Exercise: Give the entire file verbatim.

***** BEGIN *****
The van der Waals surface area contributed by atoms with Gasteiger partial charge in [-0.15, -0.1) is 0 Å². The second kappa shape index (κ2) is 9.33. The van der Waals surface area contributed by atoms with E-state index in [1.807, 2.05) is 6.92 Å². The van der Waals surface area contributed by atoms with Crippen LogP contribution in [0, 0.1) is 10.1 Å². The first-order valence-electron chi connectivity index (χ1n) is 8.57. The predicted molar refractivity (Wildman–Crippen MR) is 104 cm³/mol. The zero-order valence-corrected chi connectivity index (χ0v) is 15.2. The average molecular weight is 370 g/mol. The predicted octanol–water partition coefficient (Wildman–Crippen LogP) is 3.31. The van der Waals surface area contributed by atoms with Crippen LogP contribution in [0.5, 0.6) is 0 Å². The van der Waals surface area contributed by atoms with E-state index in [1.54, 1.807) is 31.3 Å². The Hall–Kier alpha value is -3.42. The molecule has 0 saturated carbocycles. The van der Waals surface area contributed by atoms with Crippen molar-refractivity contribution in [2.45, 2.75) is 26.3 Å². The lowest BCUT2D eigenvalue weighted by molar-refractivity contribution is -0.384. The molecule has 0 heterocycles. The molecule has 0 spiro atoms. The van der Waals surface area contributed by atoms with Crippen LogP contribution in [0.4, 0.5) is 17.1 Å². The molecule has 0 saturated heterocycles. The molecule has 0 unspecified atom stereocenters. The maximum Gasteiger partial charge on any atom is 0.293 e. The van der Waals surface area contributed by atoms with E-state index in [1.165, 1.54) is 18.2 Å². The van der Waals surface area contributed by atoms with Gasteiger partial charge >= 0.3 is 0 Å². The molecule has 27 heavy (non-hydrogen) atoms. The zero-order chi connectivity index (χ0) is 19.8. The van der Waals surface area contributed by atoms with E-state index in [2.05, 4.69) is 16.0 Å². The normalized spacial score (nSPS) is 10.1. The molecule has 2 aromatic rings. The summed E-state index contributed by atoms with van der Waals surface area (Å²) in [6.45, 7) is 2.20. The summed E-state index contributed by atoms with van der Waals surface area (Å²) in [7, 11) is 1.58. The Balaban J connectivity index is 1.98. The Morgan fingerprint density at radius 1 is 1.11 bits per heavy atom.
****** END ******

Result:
The van der Waals surface area contributed by atoms with Gasteiger partial charge in [-0.15, -0.1) is 0 Å². The second kappa shape index (κ2) is 9.33. The van der Waals surface area contributed by atoms with E-state index in [1.807, 2.05) is 6.92 Å². The van der Waals surface area contributed by atoms with Crippen LogP contribution in [0, 0.1) is 10.1 Å². The first-order valence-electron chi connectivity index (χ1n) is 8.57. The predicted molar refractivity (Wildman–Crippen MR) is 104 cm³/mol. The zero-order valence-corrected chi connectivity index (χ0v) is 15.2. The average molecular weight is 370 g/mol. The predicted octanol–water partition coefficient (Wildman–Crippen LogP) is 3.31. The van der Waals surface area contributed by atoms with Crippen LogP contribution in [0.5, 0.6) is 0 Å². The van der Waals surface area contributed by atoms with E-state index in [1.54, 1.807) is 31.3 Å². The Hall–Kier alpha value is -3.42. The molecule has 0 saturated carbocycles. The van der Waals surface area contributed by atoms with Crippen molar-refractivity contribution in [2.45, 2.75) is 26.3 Å². The lowest BCUT2D eigenvalue weighted by molar-refractivity contribution is -0.384. The molecule has 0 heterocycles. The molecule has 0 spiro atoms. The van der Waals surface area contributed by atoms with Crippen LogP contribution in [0.4, 0.5) is 17.1 Å². The molecule has 0 saturated heterocycles. The molecule has 0 unspecified atom stereocenters. The maximum Gasteiger partial charge on any atom is 0.293 e. The van der Waals surface area contributed by atoms with E-state index in [1.165, 1.54) is 18.2 Å². The van der Waals surface area contributed by atoms with Gasteiger partial charge >= 0.3 is 0 Å². The molecule has 27 heavy (non-hydrogen) atoms. The zero-order chi connectivity index (χ0) is 19.8. The van der Waals surface area contributed by atoms with E-state index in [2.05, 4.69) is 16.0 Å². The normalized spacial score (nSPS) is 10.1. The molecule has 2 aromatic rings. The summed E-state index contributed by atoms with van der Waals surface area (Å²) in [6.45, 7) is 2.20. The summed E-state index contributed by atoms with van der Waals surface area (Å²) in [7, 11) is 1.58. The Balaban J connectivity index is 1.98. The Morgan fingerprint density at radius 1 is 1.11 bits per heavy atom.